Well, a few days after that conversation we went to Four Mile to trim the main herd of horses. I rode trusty Tiffany to bring the horses in to the pen. Even she got a bit fired up as the horses are feeling pretty darn outstanding and a bit of racing around just added to the general fun. But all good. When we got done the trimming and sorted off a few to go to work, I was holding on to Rea. If you are familiar with the blog, or our ranch, you'll probably remember Rea. She is a great big sorrel mare with heart of pure gold. She was mum's main steed for many years. I got married on her, rode her through both pregnancies, rode her packing my boys as babies, and now she carries my oldest son. And Ben is impatient for her to belong to him.
Well, beings Rea already had a halter on, I figured I might as well ride her. Knowing full well she is not afraid to duck her head in the spring and give you a go...... Which she gleefully did. Each time I started her into a lope, she got real tight, her ears nearly touching at the top, and we started hitting the ground much harder than necessary. She doesn't really buck, or I never would have a) chose her to chase horses bareback with a halter or b) have had a hope of staying on! I clamped my legs for all I was worth, wound one hand in her mane, and pulled her head around with the other. It's hard to sound threatening and serious with a huge grin on your face, but luckily she eventually leveled out. She was quite proud to prove she still 'had it' and I quite proud that I had stayed on the topside!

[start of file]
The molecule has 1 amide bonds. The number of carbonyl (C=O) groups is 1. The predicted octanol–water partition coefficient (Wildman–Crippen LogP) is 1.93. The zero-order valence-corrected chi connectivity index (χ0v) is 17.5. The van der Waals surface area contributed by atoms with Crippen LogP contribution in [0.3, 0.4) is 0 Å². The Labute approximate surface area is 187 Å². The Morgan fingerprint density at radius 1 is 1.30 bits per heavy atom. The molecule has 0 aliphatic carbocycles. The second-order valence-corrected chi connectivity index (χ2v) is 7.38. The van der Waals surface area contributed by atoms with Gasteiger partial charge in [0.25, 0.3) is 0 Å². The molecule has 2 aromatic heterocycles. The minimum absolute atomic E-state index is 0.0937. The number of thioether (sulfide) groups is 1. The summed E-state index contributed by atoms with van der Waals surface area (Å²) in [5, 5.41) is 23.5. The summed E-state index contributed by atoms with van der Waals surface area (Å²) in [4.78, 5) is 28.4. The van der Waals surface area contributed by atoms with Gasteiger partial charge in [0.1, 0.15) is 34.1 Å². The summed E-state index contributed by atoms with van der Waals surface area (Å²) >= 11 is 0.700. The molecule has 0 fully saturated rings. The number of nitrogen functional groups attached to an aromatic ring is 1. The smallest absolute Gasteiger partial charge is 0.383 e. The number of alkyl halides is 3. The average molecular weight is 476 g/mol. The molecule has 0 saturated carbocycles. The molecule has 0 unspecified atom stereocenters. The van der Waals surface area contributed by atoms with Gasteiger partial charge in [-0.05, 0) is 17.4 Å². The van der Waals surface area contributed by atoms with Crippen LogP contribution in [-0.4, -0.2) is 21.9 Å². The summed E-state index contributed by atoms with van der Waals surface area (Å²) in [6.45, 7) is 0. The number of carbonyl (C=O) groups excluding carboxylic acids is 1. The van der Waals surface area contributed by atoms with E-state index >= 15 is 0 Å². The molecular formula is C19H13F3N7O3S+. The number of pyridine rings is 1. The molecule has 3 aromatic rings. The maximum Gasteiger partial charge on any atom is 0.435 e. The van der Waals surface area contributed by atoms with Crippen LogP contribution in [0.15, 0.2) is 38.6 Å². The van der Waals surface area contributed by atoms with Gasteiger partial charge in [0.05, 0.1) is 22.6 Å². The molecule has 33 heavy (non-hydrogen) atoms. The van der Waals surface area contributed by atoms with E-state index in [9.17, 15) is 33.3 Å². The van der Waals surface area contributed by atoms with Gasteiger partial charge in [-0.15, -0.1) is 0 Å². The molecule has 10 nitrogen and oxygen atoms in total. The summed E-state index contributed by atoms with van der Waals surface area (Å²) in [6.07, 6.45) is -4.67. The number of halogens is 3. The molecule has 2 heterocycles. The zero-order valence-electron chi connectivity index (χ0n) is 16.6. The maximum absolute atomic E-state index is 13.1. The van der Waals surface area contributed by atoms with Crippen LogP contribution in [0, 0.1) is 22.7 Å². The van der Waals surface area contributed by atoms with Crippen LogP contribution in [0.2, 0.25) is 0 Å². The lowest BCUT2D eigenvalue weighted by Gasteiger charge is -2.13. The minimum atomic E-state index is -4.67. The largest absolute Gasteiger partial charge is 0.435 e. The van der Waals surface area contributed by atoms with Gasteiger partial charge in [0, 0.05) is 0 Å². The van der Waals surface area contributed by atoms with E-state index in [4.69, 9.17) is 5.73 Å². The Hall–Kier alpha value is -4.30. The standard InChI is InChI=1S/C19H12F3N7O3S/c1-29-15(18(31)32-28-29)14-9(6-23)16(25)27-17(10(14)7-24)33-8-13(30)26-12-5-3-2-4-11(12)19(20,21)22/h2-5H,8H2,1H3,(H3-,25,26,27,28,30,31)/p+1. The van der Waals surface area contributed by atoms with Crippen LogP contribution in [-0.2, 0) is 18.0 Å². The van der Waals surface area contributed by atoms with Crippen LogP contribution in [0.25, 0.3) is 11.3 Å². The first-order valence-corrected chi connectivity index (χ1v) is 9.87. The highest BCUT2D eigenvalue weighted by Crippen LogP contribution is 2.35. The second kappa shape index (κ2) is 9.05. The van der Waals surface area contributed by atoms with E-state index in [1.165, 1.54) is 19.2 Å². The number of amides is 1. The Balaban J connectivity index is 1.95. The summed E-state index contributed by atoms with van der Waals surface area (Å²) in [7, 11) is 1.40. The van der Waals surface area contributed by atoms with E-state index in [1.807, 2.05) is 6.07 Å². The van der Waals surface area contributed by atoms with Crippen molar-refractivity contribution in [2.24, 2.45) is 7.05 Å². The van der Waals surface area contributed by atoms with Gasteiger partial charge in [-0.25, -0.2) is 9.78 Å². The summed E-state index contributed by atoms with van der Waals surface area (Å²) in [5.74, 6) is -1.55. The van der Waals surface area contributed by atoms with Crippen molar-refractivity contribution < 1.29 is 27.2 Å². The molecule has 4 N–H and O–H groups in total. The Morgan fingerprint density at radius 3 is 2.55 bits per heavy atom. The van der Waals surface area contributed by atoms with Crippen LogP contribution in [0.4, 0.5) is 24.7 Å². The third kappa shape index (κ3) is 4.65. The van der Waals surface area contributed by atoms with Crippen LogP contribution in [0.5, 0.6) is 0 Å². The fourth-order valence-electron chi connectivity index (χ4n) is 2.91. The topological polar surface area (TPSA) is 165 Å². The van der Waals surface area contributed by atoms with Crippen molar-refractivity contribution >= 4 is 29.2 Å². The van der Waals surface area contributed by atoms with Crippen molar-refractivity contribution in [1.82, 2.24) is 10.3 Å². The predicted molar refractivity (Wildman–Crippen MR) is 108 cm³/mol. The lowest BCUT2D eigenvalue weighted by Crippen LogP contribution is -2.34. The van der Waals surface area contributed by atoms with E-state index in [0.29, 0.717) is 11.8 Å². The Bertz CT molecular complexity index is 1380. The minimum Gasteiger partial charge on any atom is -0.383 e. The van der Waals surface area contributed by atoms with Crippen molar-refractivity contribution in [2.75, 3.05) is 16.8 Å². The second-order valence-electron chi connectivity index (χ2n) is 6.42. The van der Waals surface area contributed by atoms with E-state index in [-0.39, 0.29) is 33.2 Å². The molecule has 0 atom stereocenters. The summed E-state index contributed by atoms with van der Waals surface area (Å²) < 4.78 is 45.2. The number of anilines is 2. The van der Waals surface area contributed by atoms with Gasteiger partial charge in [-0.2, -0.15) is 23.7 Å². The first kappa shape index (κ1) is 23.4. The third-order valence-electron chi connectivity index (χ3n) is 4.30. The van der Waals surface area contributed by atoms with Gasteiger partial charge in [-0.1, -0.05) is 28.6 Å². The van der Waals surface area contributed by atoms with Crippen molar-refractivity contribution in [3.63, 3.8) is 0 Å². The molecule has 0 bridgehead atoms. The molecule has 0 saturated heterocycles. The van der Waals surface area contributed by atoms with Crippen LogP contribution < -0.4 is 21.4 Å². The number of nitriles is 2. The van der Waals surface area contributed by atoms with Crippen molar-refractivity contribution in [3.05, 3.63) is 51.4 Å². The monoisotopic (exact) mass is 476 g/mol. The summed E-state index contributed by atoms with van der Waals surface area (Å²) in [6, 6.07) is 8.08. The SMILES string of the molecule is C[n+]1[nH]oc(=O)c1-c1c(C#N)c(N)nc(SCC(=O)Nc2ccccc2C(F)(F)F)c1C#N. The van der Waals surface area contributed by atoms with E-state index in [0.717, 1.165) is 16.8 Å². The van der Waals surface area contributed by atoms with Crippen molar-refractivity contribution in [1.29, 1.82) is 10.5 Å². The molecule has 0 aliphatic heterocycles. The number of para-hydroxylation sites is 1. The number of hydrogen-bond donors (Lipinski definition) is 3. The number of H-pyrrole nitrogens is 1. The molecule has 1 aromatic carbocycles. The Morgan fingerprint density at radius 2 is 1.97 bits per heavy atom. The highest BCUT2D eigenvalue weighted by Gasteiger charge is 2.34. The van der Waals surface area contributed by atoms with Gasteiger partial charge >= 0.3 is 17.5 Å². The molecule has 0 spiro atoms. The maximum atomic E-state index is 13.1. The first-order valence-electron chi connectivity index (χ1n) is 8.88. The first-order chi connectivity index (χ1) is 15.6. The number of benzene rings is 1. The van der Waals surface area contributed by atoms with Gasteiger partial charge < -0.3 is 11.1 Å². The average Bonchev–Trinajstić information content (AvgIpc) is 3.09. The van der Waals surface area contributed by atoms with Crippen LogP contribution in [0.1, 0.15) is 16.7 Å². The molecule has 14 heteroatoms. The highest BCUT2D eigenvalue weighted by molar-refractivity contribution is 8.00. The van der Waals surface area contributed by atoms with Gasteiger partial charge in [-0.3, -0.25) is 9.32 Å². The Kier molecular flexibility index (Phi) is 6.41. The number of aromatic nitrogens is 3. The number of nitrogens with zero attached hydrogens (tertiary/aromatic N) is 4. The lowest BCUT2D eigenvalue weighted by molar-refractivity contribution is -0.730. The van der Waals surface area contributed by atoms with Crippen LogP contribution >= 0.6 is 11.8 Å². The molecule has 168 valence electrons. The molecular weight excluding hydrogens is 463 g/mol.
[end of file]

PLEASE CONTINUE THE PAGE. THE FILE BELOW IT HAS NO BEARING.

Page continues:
I scooted around the horses, heading them off from the meadow into the pasture and we loped through a bunch of water. Where the thought came from I'll never know, but I suddenly had the greatest urge to throw my arms up and fling my head back like Rose on the Titanic!
So tell me, do you think I miss the barn when calving is all over?